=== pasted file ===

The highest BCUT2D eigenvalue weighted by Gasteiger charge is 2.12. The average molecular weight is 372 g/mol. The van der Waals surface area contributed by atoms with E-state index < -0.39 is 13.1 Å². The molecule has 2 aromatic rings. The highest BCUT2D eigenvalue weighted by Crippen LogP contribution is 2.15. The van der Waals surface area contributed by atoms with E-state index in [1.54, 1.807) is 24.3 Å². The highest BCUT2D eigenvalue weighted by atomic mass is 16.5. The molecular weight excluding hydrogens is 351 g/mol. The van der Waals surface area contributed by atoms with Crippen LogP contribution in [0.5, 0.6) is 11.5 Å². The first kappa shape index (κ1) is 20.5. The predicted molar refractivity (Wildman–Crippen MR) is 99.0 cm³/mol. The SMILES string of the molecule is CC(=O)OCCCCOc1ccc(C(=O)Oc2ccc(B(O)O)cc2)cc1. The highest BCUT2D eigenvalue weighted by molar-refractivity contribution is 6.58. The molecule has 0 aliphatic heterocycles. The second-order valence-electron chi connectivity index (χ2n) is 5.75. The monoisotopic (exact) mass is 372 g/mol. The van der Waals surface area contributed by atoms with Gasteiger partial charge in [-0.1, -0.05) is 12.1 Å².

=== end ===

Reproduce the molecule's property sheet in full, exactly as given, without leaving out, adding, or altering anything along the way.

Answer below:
The highest BCUT2D eigenvalue weighted by Gasteiger charge is 2.12. The average molecular weight is 372 g/mol. The van der Waals surface area contributed by atoms with E-state index < -0.39 is 13.1 Å². The molecule has 2 aromatic rings. The highest BCUT2D eigenvalue weighted by Crippen LogP contribution is 2.15. The van der Waals surface area contributed by atoms with E-state index in [1.54, 1.807) is 24.3 Å². The highest BCUT2D eigenvalue weighted by atomic mass is 16.5. The molecular weight excluding hydrogens is 351 g/mol. The van der Waals surface area contributed by atoms with Crippen LogP contribution in [0.5, 0.6) is 11.5 Å². The first kappa shape index (κ1) is 20.5. The predicted molar refractivity (Wildman–Crippen MR) is 99.0 cm³/mol. The SMILES string of the molecule is CC(=O)OCCCCOc1ccc(C(=O)Oc2ccc(B(O)O)cc2)cc1. The highest BCUT2D eigenvalue weighted by molar-refractivity contribution is 6.58. The molecule has 0 aliphatic heterocycles. The second-order valence-electron chi connectivity index (χ2n) is 5.75. The monoisotopic (exact) mass is 372 g/mol. The van der Waals surface area contributed by atoms with Gasteiger partial charge in [-0.1, -0.05) is 12.1 Å².